Richmond and Collingwood will kick off Round 2. Picture: Michael Klein
Richmond and Collingwood will kick off Round 2. Picture: Michael Klein

Exclusive: Full Round 2 fixture details, Cats big winners

THOUSANDS of footy fans may be able to watch the AFL grand final live under plans devised by the stadiums.

Those plans involve using careful seat allocation, temperature screening on arrival and staggered entry and exit times.

The AFL will release its ­revised 2020 fixture on Monday with Collingwood to play Richmond, and Geelong will take on Hawthorn when football returns for Round 2 starting June 11.

The Cats have struck pay dirt in their bid to host every game this year at GMHBA Stadium with a blockbuster Round 2 clash against Hawthorn at its home fortress.

The AFL has handed Geelong a huge advantage against its arch rival after 27 consecutive MCG clashes between the pair.

In further revelations, Carlton is expected to host Melbourne in a Saturday twilight clash at 4.35pm in Round 2.

Both teams lost in Round 1 so in a truncated 17-round home-and-away season the loser will quickly fall behind the pace in finals contention.

Four AFL umpires will isolate in South Australia under strict border protocols for 14 days from late this week to allow Port Adelaide to host Adelaide at 7.10pm (local time) at Saturday June 13.

Other clashes in Round 1 include Brisbane-Fremantle on Saturday afternoon at the Gabba, Gold Coast-West Coast on Saturday night at Metricon Stadium and Sydney-Essendon at the SCG on Sunday.

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Greater Western Sydney will take on North Melbourne in Sydney in Round 2, with St Kilda set to play the Western Bulldogs in another battle of Victorian teams who lost Round 1 clashes.

Both games are expected to be played on Sunday alongside the Dons-Sydney clash.

AFL venues are working on seating plans that could allow fans to watch late-season games live.

It is hoped crowd numbers could be gradually ramped up from 5000 to 15,000, and as many as 30,000 for the Grand Final on October 24.

The MCG would be best placed to welcome fans at games due to the considerable space in and around the home of football.

While the AFL remains cautious about allowing crowds, venues including the MCG and Marvel Stadium want to have strategies in case authorities give the green light for fans to return for the second half of the season.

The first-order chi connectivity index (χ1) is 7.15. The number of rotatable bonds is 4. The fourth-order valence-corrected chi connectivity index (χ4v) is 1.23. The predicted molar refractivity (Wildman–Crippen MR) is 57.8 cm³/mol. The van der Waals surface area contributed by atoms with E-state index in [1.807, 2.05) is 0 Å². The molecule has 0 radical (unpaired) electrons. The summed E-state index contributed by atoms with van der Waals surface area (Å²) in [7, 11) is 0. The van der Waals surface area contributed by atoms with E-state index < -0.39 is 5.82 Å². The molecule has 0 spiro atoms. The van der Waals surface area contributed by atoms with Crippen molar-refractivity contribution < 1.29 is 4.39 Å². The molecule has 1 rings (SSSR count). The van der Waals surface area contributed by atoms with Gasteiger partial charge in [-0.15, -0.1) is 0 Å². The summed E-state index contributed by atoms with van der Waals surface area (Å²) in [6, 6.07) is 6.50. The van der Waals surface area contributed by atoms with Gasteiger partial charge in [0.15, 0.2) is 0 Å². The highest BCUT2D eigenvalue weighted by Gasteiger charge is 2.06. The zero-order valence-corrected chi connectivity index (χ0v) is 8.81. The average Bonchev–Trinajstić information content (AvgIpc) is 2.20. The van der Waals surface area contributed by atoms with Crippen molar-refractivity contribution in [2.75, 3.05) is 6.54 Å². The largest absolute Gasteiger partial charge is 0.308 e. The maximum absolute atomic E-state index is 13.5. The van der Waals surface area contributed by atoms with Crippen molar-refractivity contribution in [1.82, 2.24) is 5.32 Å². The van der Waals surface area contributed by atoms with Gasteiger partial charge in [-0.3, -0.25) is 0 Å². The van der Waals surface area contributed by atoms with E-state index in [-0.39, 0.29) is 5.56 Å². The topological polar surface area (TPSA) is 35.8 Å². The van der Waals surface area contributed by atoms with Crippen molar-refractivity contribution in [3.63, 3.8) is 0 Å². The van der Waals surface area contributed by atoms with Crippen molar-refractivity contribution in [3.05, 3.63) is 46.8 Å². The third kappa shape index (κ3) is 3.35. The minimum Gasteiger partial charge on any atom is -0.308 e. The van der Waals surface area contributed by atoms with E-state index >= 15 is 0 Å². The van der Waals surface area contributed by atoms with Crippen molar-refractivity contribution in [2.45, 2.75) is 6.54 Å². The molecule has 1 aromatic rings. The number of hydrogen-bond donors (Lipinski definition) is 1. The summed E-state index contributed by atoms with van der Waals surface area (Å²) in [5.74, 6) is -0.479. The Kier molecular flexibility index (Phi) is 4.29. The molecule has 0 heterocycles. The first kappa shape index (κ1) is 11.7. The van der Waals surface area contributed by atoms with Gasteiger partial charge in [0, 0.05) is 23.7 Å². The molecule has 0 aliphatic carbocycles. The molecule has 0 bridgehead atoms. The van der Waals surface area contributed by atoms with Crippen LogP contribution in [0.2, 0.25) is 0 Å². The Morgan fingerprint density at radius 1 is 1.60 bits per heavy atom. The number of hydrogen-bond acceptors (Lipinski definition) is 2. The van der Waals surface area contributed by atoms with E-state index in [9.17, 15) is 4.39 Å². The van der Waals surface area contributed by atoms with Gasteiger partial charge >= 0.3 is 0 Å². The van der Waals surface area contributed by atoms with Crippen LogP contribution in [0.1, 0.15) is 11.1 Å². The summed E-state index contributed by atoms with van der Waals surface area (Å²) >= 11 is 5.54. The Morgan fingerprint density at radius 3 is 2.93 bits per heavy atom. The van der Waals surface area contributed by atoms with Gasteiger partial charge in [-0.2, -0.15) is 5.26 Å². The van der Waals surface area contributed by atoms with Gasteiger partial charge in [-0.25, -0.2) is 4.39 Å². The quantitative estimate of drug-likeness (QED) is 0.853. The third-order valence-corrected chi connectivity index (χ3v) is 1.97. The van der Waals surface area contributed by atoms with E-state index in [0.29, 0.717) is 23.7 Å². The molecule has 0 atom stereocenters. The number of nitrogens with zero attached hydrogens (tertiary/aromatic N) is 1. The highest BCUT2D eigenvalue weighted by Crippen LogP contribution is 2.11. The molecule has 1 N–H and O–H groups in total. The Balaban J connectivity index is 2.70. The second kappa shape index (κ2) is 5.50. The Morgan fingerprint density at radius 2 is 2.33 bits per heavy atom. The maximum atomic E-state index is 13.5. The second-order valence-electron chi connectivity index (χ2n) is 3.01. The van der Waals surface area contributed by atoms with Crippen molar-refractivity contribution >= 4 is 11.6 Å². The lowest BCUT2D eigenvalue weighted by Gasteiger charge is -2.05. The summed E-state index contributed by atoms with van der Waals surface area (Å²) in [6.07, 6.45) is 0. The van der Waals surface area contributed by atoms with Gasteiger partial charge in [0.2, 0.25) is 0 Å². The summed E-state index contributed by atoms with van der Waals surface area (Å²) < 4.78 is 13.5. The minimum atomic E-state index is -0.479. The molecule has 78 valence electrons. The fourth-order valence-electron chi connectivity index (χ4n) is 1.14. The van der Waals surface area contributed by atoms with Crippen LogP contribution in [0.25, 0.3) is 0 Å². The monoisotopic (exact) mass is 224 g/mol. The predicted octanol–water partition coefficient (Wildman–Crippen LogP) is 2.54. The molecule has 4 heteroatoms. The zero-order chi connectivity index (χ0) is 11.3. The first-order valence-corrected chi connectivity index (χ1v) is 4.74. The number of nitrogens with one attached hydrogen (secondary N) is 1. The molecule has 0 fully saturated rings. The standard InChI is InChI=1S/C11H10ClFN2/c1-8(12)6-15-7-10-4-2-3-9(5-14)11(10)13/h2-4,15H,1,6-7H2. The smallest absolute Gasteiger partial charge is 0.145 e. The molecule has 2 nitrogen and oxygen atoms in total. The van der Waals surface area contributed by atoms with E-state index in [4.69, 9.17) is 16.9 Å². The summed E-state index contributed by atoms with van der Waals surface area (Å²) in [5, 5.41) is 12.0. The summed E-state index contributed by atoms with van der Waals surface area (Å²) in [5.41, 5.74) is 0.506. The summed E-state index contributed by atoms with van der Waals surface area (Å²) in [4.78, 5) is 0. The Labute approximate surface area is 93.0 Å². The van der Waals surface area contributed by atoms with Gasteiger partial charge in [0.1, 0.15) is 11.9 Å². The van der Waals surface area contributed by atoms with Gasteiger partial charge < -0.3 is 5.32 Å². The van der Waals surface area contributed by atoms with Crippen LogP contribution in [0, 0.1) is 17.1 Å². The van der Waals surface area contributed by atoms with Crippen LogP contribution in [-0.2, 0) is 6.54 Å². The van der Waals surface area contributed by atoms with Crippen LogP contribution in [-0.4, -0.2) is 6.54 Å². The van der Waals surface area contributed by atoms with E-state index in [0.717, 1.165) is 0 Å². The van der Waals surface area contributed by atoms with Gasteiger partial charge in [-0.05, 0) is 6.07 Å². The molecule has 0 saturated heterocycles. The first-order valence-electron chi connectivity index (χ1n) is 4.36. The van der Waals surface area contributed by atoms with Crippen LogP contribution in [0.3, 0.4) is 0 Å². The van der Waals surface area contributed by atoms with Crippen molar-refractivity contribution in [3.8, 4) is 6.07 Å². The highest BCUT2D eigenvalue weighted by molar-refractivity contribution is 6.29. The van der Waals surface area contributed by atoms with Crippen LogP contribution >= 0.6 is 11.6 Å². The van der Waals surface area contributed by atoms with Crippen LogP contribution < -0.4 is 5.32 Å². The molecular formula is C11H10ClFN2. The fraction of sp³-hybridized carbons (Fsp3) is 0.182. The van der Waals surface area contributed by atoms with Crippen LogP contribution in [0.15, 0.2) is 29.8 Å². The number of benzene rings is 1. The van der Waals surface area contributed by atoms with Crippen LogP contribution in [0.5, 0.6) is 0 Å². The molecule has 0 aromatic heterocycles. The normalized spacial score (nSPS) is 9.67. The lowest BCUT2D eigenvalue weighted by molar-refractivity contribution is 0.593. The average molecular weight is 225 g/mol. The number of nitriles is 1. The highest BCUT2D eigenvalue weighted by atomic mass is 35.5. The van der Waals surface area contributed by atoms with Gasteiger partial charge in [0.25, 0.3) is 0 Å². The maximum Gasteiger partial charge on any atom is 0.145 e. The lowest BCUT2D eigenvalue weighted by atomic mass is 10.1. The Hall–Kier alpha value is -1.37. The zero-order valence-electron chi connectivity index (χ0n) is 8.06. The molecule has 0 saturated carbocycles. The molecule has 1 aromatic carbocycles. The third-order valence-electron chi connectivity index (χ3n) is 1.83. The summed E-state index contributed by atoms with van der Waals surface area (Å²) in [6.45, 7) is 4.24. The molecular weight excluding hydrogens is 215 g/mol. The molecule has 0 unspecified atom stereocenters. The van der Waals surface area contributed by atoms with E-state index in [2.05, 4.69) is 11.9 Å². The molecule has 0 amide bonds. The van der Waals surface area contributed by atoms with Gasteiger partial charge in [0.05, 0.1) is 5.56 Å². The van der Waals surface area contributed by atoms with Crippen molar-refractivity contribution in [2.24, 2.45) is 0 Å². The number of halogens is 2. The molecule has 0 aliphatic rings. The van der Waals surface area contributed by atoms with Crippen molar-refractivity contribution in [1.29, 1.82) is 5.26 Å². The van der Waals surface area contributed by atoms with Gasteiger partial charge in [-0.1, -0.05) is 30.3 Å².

Richmond will face Collingwood in Round 2. Picture: Getty
Richmond will face Collingwood in Round 2. Picture: Getty

Fans could be separated using empty seats and rows in ­between and have guidelines on which amenities to use.

As part of the entry requirements, they could be advised specifically on what time they should arrive and find their seats, as well as ­depart the stadium to avoid overcrowding as patrons move through the gates.

Venue staff who work on game days may be subject to stringent twice-weekly testing to help protect against outbreaks and ensure patron safety.

Any move to allow fans at games would also need public transport plans.

Corporate facilities are a consideration but regular fans, and in particular members, are the main focus for venue management.

The Victorian state government ­announced that up to 50 people would be ­allowed to gather at stadiums from June 22.

AFL clubs immediately ­realised the potential allowing even a few dozen members at games could have as they attempt to retain members this season.

One club said if allowed to have some fans at games it would consider a lottery system similar to the MCC's Grand Final ticketing for members.

The AFL has told league members who retain their memberships this year that they will have "access" should crowds be allowed, while Essendon members that stick by the club will receive a 30 per cent credit on general ­admission memberships and 50 per cent discount on reserved seat memberships.

Clubs would also seek to have some of their coterie members allowed into venues given many pay upwards of $25,000 each year.

Before Sunday's ­announcement the AFL's ­advice to clubs had been that it was unlikely fans would be allowed in all year.

AFL chief Gillon McLachlan said in April there might be no fans this year.

 

GEELONG THE BIG WINNERS IN NEW FIXTURE

Geelong coach Chris Scott last week said the Cats deserved to host all home games in Geelong given football will resume without any fans attending games.

And that lobbying has paid off spectacularly in a high-stakes clash after Geelong's Round 1 loss to a white-hot Greater Western Sydney.

Geelong's home venue remains one of footy's fortresses, with the Cats having lost only four of their past 37 games at the old Kardinia Park dating back to 2015.

Not since Hawthorn hosted a Launceston clash against Geelong in Round 2, 2007 - the year before their epic rivalry ignited again in the 2008 Grand Final - have they played away from the MCG.

Geelong are the big winners from the new fixture.
Geelong are the big winners from the new fixture.

The Cats beat Hawthorn in 11 straight contests after the 2008 Grand Final loss in a streak dubbed the "Kennett Curse", but have lost three of their past four clashes against Alastair Clarkson's Hawks.

Clarkson has coached at GMHBA Stadium only once in a 52-point win against the Cats in 2006.

Geelong coach Chris Scott said on Thursday that "in principle clubs should be playing their home games wherever they choose".

"The clubs don't have any say over the fixture, sometimes we speak to what is fair and what's not but that doesn't imply that has any cut through with the decision makers."

Collingwood will host Richmond in the Round 2 season opener at 7.40pm at the MCG on Thursday June 11, with the fixture to be unveiled on Monday.

The schedule will feature Sunday night contests as well as a marquee GWS-Western Bulldogs clash in prime time in Round 4.



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